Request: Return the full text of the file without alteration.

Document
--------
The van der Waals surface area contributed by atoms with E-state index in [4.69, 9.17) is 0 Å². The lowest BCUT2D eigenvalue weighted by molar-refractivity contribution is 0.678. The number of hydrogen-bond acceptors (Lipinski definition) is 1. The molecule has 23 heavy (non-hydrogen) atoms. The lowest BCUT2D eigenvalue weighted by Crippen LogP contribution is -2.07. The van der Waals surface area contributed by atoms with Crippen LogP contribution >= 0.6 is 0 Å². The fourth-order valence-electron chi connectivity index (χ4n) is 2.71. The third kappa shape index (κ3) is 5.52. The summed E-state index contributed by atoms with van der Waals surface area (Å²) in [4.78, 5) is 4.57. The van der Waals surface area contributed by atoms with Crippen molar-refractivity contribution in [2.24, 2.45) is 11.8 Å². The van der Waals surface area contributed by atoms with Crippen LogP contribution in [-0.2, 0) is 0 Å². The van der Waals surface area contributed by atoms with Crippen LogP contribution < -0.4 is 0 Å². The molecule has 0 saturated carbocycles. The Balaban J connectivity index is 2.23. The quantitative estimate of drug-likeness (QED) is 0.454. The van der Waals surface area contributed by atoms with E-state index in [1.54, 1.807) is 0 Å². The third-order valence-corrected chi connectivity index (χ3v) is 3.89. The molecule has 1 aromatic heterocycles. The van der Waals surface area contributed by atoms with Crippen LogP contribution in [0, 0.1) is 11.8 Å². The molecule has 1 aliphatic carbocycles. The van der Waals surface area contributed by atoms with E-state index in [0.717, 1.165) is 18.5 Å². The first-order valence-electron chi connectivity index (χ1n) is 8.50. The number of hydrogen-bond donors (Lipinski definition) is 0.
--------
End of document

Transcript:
The van der Waals surface area contributed by atoms with E-state index in [4.69, 9.17) is 0 Å². The lowest BCUT2D eigenvalue weighted by molar-refractivity contribution is 0.678. The number of hydrogen-bond acceptors (Lipinski definition) is 1. The molecule has 23 heavy (non-hydrogen) atoms. The lowest BCUT2D eigenvalue weighted by Crippen LogP contribution is -2.07. The van der Waals surface area contributed by atoms with Crippen LogP contribution >= 0.6 is 0 Å². The fourth-order valence-electron chi connectivity index (χ4n) is 2.71. The third kappa shape index (κ3) is 5.52. The summed E-state index contributed by atoms with van der Waals surface area (Å²) in [4.78, 5) is 4.57. The van der Waals surface area contributed by atoms with Crippen molar-refractivity contribution in [2.24, 2.45) is 11.8 Å². The van der Waals surface area contributed by atoms with Crippen LogP contribution in [-0.2, 0) is 0 Å². The van der Waals surface area contributed by atoms with Crippen LogP contribution < -0.4 is 0 Å². The molecule has 0 saturated carbocycles. The Balaban J connectivity index is 2.23. The quantitative estimate of drug-likeness (QED) is 0.454. The van der Waals surface area contributed by atoms with E-state index in [1.54, 1.807) is 0 Å². The third-order valence-corrected chi connectivity index (χ3v) is 3.89. The molecule has 1 aromatic heterocycles. The van der Waals surface area contributed by atoms with Crippen LogP contribution in [0, 0.1) is 11.8 Å². The molecule has 1 aliphatic carbocycles. The van der Waals surface area contributed by atoms with E-state index in [0.717, 1.165) is 18.5 Å². The first-order valence-electron chi connectivity index (χ1n) is 8.50. The number of hydrogen-bond donors (Lipinski definition) is 0.